Breathing Underwater

As mentioned before, sharks are fish, and therefore require movement to breathe because water has to flow through their gills so it can be converted into oxygen. Some shark are able to pump water to their gills using strong cheek muscles and wide spiracles at the side of their head, however the Great White Shark is more evolved. It developed a style of breathing called obligate ram ventilation. This means it is mandatory for the shark to be moving constantly or it will drown.

Work Cited: (2012). Shark Breathing: Buccal Pumping and Ram Ventilation. Retreived From:



The Great White Shark has knifelike teeth with two to three rows on top and bottom of their jaws. They have 26 teeth in each row at the top and 24 in each row at the bottom. Whenever a shark loses a tooth in feeding or fighting, another one grows in called the pop up tooth. The Great White Shark’s (GWS’s) teeth are large, triangular, and serrated used for cutting and tearing the flesh and meat off their prey. Their teeth are not firmly set in their jaws like human adult teeth, sharks lose many teeth and therefore grow a new tooth every nine days. These teeth are larger than the last allowing room for growth.


Work Cited: Harris. T. H. Great White Sharks and More. Retrieved From:

Heart of an Athlete

The Shark’s heat is very similar to the human heart in how it works, but it is laid out a bit differently. Like a human it has a four chambered heart but the components are the sinous venosusauricle, ventricle, and the conus arteriosus.  Shown in the picture below.

The Heat located behind the gills, pumps the oxygen blood collected there throughout the body into working tissues, like the human SA &VA node , the sinous venosus controls the heart contractions. The Auricle is like our atriums which collect the blood in its chamber. When the blood reaches the ventricle in a white shark, its thick muscle walls squeeze the blood into vessels that are carried throughout the body contains capillaries and veins, making a pass through the gills to collect oygen and back to the heart. It is unsure what the conus arterious ‘s function is in the heart, but it’s structure suggest that it prevents backflow of blood into the heart.

Work Cited : Martin. A. M. Heart of an Athlete. Retrieved From:

They can smell other blood, but what about their blood?

The Great White Shark is interesting because its blood temperature is almost always warmer than the water surrounding it. Scientists say this allows for easier and faster digestion of food. This is due to its modified circulatory system, which is a bonus for being cold blooded. The heating up of he sharks anatomy is called regional endothermy, and works on places where most of the nerves are. This allows the big fish better vision, and movement due to heated muscle. Due to excess amounts of hemoglobin in the sharks blood, this is an indicator for a higher metabolism aswell.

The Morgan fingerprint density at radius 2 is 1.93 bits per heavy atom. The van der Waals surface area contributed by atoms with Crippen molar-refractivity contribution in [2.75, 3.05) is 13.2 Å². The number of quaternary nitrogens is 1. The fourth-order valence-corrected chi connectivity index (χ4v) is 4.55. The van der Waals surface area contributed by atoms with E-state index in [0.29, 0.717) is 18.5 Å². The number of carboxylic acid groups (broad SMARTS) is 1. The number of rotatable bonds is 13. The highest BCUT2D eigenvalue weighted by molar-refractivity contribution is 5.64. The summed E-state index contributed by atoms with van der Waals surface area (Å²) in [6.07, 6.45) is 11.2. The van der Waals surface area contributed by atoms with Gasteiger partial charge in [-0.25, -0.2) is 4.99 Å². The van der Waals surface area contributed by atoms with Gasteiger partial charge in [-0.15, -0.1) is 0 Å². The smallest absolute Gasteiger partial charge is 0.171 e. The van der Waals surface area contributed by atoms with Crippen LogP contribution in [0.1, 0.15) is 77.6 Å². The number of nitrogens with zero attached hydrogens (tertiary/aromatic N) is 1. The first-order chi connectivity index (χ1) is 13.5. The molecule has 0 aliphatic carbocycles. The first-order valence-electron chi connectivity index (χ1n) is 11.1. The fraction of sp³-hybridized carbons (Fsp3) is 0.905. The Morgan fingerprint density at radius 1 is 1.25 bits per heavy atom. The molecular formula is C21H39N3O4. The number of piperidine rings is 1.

Work Cited : Harris. T.H. Great White Sharks and More. Retrieved From:

Roesch. B. R. (1997) White Shark Physiology: Warm Bodied and Ready to Go. Retreived from :


The Constant Mover

As in my previous post, we know that sharks move by moving their tail ( anal and caudal) from side to side pushing the shark forward. They do not stop because the way they breathe is through gills which need constant water flow to pick up oxygen into the blood stream. It is for this reason that the Great White Shark cannot live in captivity, or stop for long period of time. The Great White Shark has no ability to back up or reverse, it constantly moves forward. It can turn around, which it often does while circling it’s prey. This leads to why it needs to move quickly, it hunts. This style of movement is ideal for a predator because it allows for sharp turns and bursts of speed. In leisure it swims 1-2 miles per hour but on the hunt or in the need for speed it can reach up to 35 miles per hour(in short bursts). Man oh man, humans can only swim up to 25 miles per hour on average. Its a good thing we’re not their top choice of food.

Work Cited: Harris. T.H. Great White Sharks and More. Retrieved From:


The Importance of A Great White Shark’s Tail & Fins

The Great Shark is a majorly known shark species, and it’s their famous dorsal fin that have beach go-ers scanning the water before going swimming. The pectoral fins, or the fins on the side of the shark are what helps it to direct its body towards the surface 0r deeper down into the ocean. Its, moved by very stong muscles is what gives the Great White Shark its speed. It can move the shark at a pace of 24km/hour, and in short burst up to 40km/hour. The tail sweeps side to side , and when competing for food is often used as a weapon to push other sharks out of the way.

Work Cited: Ryan. E.R. Great White Sharks. Retrieved From :

Image Work Cited : Barraud. M. B. (18 June 2009). Malaria, freak storms and great white sharks: what may lie ahead for th UK. Retreived From :

The Great White’s Skeleton & Composition

Like all other Sharks, the White Shark’s Skeleton is cartilaginous, allowing for great flexibility. Having a mostly cartilage skeleton, these sharks can turn and snap very easily. The Great White is Torpedo shaped, and has normal assortment of dorsal, anal, and paired Fins. It is usually 3 1/2 to 5 meters long.

Work Cited : (1998-2012). Retrieved From:

Retrieved From:

Skin, and why its important.

Although having the name “Great White” Great White Sharks are mostly grey, but have a white under belly. While looking smooth to touch, these enormous fish have scales too, but they are called Denticles. These Denticles are important because the can depict how fast a shark and move through water huinting its prey. They look like teeth, instead of scales, and decrease drag and turbulance. This adaptation allows the Great White Shark to swim more quickly and quietly.

Work Cited: Sewell. T.S. Retrieved From :

Image Image Work Cited: (1985-2010). Retrieved From: